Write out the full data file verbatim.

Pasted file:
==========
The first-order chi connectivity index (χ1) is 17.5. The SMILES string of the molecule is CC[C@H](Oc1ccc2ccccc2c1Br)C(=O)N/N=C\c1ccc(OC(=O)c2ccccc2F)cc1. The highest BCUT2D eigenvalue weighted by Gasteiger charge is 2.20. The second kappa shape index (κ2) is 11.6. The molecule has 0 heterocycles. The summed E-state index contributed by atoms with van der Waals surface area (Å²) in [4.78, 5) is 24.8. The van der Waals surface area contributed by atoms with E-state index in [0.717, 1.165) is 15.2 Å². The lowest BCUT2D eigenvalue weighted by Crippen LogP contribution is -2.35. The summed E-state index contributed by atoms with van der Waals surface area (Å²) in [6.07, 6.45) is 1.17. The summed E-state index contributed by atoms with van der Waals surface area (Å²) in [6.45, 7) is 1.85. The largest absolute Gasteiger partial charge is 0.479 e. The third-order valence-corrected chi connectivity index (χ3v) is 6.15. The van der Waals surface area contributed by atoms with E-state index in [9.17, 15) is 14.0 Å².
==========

The first-order chi connectivity index (χ1) is 17.5. The SMILES string of the molecule is CC[C@H](Oc1ccc2ccccc2c1Br)C(=O)N/N=C\c1ccc(OC(=O)c2ccccc2F)cc1. The highest BCUT2D eigenvalue weighted by Gasteiger charge is 2.20. The second kappa shape index (κ2) is 11.6. The molecule has 0 heterocycles. The summed E-state index contributed by atoms with van der Waals surface area (Å²) in [4.78, 5) is 24.8. The van der Waals surface area contributed by atoms with E-state index in [0.717, 1.165) is 15.2 Å². The lowest BCUT2D eigenvalue weighted by Crippen LogP contribution is -2.35. The summed E-state index contributed by atoms with van der Waals surface area (Å²) in [6.07, 6.45) is 1.17. The summed E-state index contributed by atoms with van der Waals surface area (Å²) in [6.45, 7) is 1.85. The largest absolute Gasteiger partial charge is 0.479 e. The third-order valence-corrected chi connectivity index (χ3v) is 6.15. The van der Waals surface area contributed by atoms with E-state index in [9.17, 15) is 14.0 Å².